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UC credit card balances rise sharply, new data shows

Credit unions and other lenders saw sharp increases in credit card balances from April to May, another sign that consumer spending is rebounding after the pandemic.

The Fed’s G-19 consumer credit report released Thursday showed credit unions held $ 60.6 billion in credit card debt in May. The total is still down 0.9% from the previous year and 7.1% from the month before the February 2020 pandemic. However, it increased 3.4% from April to May. , the first month-to-month gain since December 2020 and the strongest. monthly gain since December 2019.

Historically, May is the third most important month for credit card spending after the vacation months of November and December. Balances typically increase 1% from April to May, based on averages of Fed data from 2010 to 2019.

Sales generally drop from January to March and start to increase in April.

But after COVID-19 was declared a pandemic on March 11, 2020, historical patterns dissolved as the country entered a recession with few precedents. As savings rates skyrocketed, credit card balances fell sharply.

Credit unions‘ gains in credit card balances in May were also better than those of other lenders, allowing credit unions to improve their share. They held 6.5% of U.S. credit card debt in May, up from 6.4% in April 2021 and May 2020.

Banks held $ 836.9 billion in credit card debt, down 2.2% from a year ago and 11.5% from February 2020. However, it was up 2% , 1% from April to May. The banks’ share was 89.8% in May, compared to 89.8% in April and 89.7% in May 2020.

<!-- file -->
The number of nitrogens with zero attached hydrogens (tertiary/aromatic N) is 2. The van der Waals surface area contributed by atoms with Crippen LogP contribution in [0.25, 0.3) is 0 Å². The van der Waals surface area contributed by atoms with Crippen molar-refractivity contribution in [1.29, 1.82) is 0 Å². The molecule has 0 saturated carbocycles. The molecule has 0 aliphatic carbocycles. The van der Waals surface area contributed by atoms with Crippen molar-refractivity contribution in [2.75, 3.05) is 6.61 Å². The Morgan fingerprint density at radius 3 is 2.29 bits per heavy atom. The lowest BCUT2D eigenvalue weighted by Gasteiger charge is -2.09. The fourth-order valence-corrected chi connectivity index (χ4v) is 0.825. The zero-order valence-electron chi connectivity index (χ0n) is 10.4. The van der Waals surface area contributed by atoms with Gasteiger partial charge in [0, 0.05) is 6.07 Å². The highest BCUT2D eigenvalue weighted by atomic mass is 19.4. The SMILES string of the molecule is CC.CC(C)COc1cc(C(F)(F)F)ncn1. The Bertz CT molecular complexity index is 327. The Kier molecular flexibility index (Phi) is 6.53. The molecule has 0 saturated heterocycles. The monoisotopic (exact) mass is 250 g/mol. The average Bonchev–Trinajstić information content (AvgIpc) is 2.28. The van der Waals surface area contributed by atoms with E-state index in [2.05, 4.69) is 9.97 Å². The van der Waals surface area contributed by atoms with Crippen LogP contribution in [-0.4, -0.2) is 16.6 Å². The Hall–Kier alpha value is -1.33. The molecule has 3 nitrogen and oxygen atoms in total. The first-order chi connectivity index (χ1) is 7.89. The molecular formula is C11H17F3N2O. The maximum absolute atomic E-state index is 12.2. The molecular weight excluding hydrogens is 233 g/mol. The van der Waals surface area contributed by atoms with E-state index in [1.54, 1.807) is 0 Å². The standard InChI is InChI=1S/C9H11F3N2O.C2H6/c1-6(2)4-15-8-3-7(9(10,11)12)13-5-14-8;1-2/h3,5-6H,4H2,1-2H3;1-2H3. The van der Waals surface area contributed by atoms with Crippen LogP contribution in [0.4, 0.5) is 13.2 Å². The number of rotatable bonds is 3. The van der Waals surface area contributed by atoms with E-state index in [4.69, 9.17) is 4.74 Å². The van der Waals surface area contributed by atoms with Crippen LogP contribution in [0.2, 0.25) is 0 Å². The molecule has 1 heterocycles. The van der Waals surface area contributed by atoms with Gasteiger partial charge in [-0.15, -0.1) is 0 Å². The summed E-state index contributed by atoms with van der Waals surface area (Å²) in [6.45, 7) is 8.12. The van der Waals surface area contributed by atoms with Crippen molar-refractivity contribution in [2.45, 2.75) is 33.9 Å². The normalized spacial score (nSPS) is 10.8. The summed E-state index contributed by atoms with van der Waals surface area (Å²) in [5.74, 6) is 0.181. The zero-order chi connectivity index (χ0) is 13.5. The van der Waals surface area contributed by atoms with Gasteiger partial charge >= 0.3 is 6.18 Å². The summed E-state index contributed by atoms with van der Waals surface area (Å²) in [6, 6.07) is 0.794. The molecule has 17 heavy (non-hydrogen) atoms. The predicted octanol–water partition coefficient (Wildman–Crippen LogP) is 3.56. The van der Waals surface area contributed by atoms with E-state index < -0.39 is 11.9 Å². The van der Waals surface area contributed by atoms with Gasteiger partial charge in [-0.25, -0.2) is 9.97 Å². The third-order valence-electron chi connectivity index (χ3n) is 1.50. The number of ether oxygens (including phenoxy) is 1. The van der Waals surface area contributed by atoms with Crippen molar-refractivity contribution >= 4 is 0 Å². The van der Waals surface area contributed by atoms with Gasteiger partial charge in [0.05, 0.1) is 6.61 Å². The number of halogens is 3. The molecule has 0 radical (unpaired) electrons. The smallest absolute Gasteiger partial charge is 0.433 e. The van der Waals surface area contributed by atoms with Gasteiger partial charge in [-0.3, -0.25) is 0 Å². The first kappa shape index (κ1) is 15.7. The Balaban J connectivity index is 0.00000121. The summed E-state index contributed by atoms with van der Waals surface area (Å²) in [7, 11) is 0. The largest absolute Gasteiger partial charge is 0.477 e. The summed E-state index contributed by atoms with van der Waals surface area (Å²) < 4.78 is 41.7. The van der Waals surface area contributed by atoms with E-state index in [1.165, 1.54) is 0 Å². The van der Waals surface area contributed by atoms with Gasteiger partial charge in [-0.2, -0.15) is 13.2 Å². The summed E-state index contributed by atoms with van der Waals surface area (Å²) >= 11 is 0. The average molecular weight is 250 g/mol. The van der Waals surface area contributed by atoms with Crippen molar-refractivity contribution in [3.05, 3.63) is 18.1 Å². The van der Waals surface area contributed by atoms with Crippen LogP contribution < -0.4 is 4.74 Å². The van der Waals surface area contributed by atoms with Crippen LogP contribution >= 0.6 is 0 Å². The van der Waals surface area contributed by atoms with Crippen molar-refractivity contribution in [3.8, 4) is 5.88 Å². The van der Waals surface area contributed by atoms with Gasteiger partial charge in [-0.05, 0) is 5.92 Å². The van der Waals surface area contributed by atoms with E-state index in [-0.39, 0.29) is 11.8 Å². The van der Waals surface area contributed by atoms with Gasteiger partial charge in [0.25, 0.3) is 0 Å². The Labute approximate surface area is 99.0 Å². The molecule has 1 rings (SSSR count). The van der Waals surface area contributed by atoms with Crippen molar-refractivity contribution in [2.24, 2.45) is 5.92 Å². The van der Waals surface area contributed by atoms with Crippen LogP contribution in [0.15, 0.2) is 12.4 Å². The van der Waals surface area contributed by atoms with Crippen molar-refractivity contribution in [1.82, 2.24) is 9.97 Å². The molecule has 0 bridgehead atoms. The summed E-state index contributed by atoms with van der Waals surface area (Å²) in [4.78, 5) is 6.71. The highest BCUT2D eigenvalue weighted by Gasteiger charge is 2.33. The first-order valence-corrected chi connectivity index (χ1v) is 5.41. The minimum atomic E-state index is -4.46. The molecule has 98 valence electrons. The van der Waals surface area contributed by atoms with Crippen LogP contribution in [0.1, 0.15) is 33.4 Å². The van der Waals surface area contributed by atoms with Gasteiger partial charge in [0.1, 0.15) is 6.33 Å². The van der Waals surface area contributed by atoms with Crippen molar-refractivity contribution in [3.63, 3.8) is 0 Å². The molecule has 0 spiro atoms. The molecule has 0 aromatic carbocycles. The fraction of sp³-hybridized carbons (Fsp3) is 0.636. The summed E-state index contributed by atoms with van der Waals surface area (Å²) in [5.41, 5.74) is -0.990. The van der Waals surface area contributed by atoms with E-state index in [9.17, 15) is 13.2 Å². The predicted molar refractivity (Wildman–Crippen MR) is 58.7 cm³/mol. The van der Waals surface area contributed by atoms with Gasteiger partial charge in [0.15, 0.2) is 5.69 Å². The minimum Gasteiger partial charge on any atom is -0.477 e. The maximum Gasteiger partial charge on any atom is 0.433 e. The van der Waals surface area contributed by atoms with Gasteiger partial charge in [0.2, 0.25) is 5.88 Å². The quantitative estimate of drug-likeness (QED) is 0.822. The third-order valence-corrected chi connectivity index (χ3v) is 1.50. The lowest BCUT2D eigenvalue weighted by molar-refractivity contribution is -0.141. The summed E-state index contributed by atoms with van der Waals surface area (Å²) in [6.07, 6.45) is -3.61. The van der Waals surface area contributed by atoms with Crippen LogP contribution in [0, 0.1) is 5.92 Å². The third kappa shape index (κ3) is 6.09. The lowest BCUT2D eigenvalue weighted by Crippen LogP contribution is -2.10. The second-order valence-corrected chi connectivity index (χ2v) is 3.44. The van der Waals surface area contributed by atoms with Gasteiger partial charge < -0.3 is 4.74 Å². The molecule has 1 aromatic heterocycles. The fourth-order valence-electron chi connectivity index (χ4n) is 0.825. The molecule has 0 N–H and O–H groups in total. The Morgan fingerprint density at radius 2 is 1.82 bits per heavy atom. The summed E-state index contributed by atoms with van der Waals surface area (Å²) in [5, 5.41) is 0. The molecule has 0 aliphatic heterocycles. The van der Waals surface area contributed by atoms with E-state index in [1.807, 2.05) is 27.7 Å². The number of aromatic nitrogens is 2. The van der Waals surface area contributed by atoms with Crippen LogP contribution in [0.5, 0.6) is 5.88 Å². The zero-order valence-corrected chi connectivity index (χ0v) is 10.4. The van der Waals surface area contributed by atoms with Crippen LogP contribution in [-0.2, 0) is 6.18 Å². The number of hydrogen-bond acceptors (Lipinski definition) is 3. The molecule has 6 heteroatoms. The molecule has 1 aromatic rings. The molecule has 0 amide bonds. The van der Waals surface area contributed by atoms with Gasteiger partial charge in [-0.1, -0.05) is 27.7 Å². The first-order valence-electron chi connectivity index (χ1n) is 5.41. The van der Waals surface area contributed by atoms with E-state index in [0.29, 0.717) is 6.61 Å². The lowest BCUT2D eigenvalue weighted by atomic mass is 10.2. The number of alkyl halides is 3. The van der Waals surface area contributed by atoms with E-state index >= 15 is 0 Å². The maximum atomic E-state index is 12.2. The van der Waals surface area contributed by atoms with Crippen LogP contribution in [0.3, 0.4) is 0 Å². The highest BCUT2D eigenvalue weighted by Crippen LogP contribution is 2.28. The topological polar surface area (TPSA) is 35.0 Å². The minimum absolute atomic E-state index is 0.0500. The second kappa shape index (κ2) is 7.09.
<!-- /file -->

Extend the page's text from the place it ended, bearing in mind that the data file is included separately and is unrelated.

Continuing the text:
The Fed report coupled with CUNA’s monthly credit union estimates report released this month also shows that credit unions held $ 52.1 billion in unsecured consumer loans in May, up by 6.3% compared to May 2020 but down by 2.2% compared to April. These numbers are being influenced by Paycheck Protection Program (PPP) loans, which began in April 2020, as the NCUA requires their value to be reported in this category. They will disappear from the books because the SBA forgives them, as expected.

However, CUNA found other signs of improving members’ financial health in May:

  • Credit unions held a total of $ 392.8 billion in auto loans as of May 31, up 1.2% from April to May, their strongest performance since May 2018, when growth was 1.8 %.
  • Savings fell 0.5% from April to May, the first drop since December 2019 in the pre-COVID-19 era. Members feverishly started saving after COVID-19 was declared a pandemic in March 2020, which economists say is usually a signal of a recession.
  • Improved lending combined with lower savings allowed the loan-to-savings ratio to drop from 68.6% in April to 69.5% in May, the first month-over-month improvement since November 2020.


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